Dental sealants are thin plastic coatings that are applied to the grooves on the chewing surfaces of the back teeth to protect them from tooth decay. Most tooth decay in children and teens occurs on these surfaces. The most important reason for getting sealants is to avoid tooth decay. Fluoride in toothpaste and in drinking water protects the smooth surfaces of teeth but back teeth need extra protection. Sealants cover the chewing surfaces of the back teeth and keep germs and food particles out of these grooves.

Children should get sealants on their permanent molars as soon as the teeth come in before decay attacks the teeth. The first permanent molars, called “6-year molars”, come in between the ages of 5 and 7 years old. The second permanent molars, known as “12-year molars”, come in when a child is between 11 and 14 years old. Other teeth with pits and grooves also might need to be sealed.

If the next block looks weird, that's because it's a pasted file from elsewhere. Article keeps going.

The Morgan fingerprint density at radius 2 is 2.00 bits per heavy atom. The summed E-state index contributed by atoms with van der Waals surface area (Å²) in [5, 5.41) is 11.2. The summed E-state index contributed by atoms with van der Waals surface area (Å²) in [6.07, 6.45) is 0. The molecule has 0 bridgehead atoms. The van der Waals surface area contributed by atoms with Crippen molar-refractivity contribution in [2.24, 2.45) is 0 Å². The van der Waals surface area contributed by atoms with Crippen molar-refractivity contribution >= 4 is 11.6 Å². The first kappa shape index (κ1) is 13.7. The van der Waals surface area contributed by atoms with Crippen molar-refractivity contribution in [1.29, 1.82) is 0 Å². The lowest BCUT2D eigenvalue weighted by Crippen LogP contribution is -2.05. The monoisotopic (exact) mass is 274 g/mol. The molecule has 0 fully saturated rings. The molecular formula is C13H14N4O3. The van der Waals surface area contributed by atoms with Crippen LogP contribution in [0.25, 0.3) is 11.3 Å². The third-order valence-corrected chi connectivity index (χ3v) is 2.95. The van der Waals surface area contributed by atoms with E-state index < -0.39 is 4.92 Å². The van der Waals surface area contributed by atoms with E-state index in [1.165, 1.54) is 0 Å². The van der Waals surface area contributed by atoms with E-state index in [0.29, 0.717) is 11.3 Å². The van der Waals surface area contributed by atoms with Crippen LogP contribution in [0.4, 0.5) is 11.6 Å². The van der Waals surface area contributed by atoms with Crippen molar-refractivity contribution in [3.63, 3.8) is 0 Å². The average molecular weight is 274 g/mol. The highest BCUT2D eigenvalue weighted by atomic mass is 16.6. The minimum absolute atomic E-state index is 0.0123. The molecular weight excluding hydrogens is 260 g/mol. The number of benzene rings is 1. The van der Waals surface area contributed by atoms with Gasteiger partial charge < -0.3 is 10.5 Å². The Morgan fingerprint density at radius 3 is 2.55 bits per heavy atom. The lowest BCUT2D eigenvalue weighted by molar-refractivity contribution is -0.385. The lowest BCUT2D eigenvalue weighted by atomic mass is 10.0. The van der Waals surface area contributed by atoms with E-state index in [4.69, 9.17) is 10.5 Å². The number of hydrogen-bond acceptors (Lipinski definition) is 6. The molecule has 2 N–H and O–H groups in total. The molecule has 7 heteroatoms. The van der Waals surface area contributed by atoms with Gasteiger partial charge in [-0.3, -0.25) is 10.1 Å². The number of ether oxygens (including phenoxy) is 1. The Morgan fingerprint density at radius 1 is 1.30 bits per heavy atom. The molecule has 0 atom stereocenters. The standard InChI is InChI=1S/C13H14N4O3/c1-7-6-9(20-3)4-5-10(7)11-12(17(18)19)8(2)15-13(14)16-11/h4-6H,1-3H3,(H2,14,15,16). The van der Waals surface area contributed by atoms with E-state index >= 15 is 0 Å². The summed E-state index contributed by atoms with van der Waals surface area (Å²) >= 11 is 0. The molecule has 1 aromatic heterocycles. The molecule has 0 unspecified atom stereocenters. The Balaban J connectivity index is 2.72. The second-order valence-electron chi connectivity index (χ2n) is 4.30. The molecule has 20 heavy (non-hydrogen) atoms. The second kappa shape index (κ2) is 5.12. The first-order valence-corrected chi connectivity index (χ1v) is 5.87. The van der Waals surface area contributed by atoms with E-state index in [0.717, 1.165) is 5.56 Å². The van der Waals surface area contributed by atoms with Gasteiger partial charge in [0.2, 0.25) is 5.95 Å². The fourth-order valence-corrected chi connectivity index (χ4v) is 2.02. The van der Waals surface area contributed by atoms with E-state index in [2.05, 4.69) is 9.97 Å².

Teenagers and young adults who are prone to decay may also need sealants. Sealants can only be seen up close. They can be clear, white, or slightly tinted, and usually are not seen when a child talks or smiles. Sealing a tooth is better than waiting for decay and filling the cavity because sealants protect teeth permanently, and each time a tooth is filled, more drilling is done and the tooth becomes a little weaker.

Sealants can save time, money, and the discomfort sometimes associated with dental fillings. Protect your child’s teeth and improve their oral health by sealing out plaque and food from their teeth!

Applying Fissure Sealants

Pits and Fissures in the Teeth where Cavities Start

Applying Fissure Sealants to Prevent or Arrest Decay

A Sealant Protecting the Groove of a Tooth from Decay

Fissure Sealants in Place